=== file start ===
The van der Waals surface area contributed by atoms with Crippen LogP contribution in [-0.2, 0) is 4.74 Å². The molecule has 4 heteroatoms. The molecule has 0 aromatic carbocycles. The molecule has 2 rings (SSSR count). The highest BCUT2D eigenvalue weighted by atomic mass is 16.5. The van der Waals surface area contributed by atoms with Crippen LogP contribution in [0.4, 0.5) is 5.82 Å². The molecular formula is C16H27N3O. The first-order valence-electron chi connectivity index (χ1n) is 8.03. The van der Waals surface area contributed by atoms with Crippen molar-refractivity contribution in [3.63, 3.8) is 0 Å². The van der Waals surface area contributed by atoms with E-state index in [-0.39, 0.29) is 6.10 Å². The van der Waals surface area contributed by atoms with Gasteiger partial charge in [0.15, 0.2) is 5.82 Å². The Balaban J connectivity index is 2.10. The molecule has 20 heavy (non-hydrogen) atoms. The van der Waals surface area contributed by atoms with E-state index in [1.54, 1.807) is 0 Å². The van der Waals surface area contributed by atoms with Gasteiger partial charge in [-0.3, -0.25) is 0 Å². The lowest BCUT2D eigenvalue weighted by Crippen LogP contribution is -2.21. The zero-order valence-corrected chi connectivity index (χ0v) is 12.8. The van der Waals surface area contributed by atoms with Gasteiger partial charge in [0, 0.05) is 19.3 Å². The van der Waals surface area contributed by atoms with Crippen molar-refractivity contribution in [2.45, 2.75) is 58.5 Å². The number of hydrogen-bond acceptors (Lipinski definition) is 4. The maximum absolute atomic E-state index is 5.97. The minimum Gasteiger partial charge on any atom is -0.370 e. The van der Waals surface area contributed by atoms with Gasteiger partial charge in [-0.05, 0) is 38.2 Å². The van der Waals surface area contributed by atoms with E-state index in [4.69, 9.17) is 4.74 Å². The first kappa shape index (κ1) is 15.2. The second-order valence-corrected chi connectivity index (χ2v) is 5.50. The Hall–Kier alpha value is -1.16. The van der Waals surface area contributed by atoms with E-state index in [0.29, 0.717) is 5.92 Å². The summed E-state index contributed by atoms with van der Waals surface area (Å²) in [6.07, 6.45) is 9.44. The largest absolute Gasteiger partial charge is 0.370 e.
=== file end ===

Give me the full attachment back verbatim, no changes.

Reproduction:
The van der Waals surface area contributed by atoms with Crippen LogP contribution in [-0.2, 0) is 4.74 Å². The molecule has 4 heteroatoms. The molecule has 0 aromatic carbocycles. The molecule has 2 rings (SSSR count). The highest BCUT2D eigenvalue weighted by atomic mass is 16.5. The van der Waals surface area contributed by atoms with Crippen LogP contribution in [0.4, 0.5) is 5.82 Å². The molecular formula is C16H27N3O. The first-order valence-electron chi connectivity index (χ1n) is 8.03. The van der Waals surface area contributed by atoms with Crippen molar-refractivity contribution in [3.63, 3.8) is 0 Å². The van der Waals surface area contributed by atoms with E-state index in [-0.39, 0.29) is 6.10 Å². The van der Waals surface area contributed by atoms with Gasteiger partial charge in [0.15, 0.2) is 5.82 Å². The Balaban J connectivity index is 2.10. The molecule has 20 heavy (non-hydrogen) atoms. The van der Waals surface area contributed by atoms with E-state index in [1.54, 1.807) is 0 Å². The van der Waals surface area contributed by atoms with Gasteiger partial charge in [-0.3, -0.25) is 0 Å². The lowest BCUT2D eigenvalue weighted by Crippen LogP contribution is -2.21. The zero-order valence-corrected chi connectivity index (χ0v) is 12.8. The van der Waals surface area contributed by atoms with Gasteiger partial charge in [0, 0.05) is 19.3 Å². The van der Waals surface area contributed by atoms with Crippen molar-refractivity contribution in [2.45, 2.75) is 58.5 Å². The number of hydrogen-bond acceptors (Lipinski definition) is 4. The maximum absolute atomic E-state index is 5.97. The minimum Gasteiger partial charge on any atom is -0.370 e. The van der Waals surface area contributed by atoms with Gasteiger partial charge in [-0.05, 0) is 38.2 Å². The van der Waals surface area contributed by atoms with E-state index in [4.69, 9.17) is 4.74 Å². The first kappa shape index (κ1) is 15.2. The second-order valence-corrected chi connectivity index (χ2v) is 5.50. The Hall–Kier alpha value is -1.16. The van der Waals surface area contributed by atoms with E-state index in [0.29, 0.717) is 5.92 Å². The summed E-state index contributed by atoms with van der Waals surface area (Å²) in [6.07, 6.45) is 9.44. The largest absolute Gasteiger partial charge is 0.370 e.